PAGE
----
The obesity paradox in cancer: clinical insights and perspectives

  • Ilaria Trestini
  • Luisa Carbognin
  • Clelia Bonaiuto
  • Giampaolo Tortora
  • Emilio Bria
Original Article
  • 129 Downloads
Part of the following topical collections:
  1. Obesity Paradox

Abstract

A series of evidence demonstrated that obesity represents an established risk factor for an increase in the incidence of multiple cancer types and for poor cancer survival. Nevertheless, recent studies suggested that, in a series of cancers, patients with a normal body mass index (BMI) have worse outcomes than obese patients. This phenomenon, named ‘obesity paradox’ or ‘reverse epidemiology’ in cancer, is not well understood and presents controversial aspects. Therefore, this review aims to explore the available studies concerning the relationship between obesity and cancer incidence or survival and to highlight the hypothetical explanations and the methodological framework. In this regard, we underline the limits of BMI as a potential marker of adiposity and the relevance to assessing body composition, beyond the body size. Further studies are needed to define the impact of obesity in cancer patients, to tailor weight management after cancer diagnosis and to hopefully improve overall clinical outcome.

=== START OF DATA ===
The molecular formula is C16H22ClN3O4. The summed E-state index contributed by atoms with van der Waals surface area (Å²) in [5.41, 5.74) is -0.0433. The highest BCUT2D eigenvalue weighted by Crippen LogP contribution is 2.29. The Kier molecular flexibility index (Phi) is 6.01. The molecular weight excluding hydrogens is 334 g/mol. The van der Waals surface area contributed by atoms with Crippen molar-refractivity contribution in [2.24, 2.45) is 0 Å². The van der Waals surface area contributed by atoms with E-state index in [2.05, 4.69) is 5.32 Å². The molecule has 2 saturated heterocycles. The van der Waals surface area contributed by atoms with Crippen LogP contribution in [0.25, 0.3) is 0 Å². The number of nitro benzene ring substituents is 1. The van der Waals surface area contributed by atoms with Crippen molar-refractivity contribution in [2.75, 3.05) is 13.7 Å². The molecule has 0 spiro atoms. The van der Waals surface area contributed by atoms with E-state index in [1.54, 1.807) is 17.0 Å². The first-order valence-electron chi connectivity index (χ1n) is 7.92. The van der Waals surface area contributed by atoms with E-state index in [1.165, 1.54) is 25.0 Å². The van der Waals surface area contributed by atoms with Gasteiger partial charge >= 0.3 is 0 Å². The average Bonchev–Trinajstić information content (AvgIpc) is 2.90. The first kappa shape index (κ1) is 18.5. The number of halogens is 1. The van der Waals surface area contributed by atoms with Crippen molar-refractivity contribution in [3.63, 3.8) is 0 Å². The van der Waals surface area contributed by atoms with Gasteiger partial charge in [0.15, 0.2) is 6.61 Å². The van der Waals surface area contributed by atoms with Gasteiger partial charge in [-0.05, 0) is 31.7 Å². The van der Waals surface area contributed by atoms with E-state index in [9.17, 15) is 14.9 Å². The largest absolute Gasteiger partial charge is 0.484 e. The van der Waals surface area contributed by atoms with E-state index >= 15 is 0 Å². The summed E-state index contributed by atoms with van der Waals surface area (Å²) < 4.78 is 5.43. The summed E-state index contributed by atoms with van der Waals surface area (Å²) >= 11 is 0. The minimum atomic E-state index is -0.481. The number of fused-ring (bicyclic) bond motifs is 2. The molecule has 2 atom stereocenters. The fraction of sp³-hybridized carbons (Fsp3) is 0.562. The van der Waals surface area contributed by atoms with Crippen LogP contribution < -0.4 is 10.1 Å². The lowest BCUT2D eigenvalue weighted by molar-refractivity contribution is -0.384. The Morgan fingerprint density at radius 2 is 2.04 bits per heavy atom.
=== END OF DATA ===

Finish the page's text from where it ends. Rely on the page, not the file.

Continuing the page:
Keywords

Obesity Cancer Obesity paradox Body mass index Body composition Sarcopenia 

Notes

Acknowledgements

The authors are supported by a grant of the Lega Italiana contro i Tumori (LILT-Bando di ricerca sanitaria 2016–5 × 1000 anno 2014).

Compliance with ethical standards

Conflict of interest

I.T., L.C. C.B., and G.T. declare that they have no conflict of interest. E.B. received honoraria or speakers’ fee from MSD, Astra-Zeneca, Celgene, Pfizer, Helsinn, Eli-Lilly, BMS, Novartis, and Roche, and he received research support from A.I.R.C. (Associazione Italiana Ricerca sul Cancro), I.A.S.L.C. (International Association for the Study of Lung Cancer), L.I.L.T. (Lega Italiana per la Lotta contro i Tumori), Fondazione Cariverona, Astra-Zeneca, Roche, and Open Innovation.

Ethical approval

This article does not contain any studies with human participants or animals performed by any of the authors.

Informed consent

For this type of study the informed consent was not required.

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Authors and Affiliations

  1. 1.U.O.C. OncologyUniversity of Verona, Azienda Ospedaliera Universitaria IntegrataVeronaItaly

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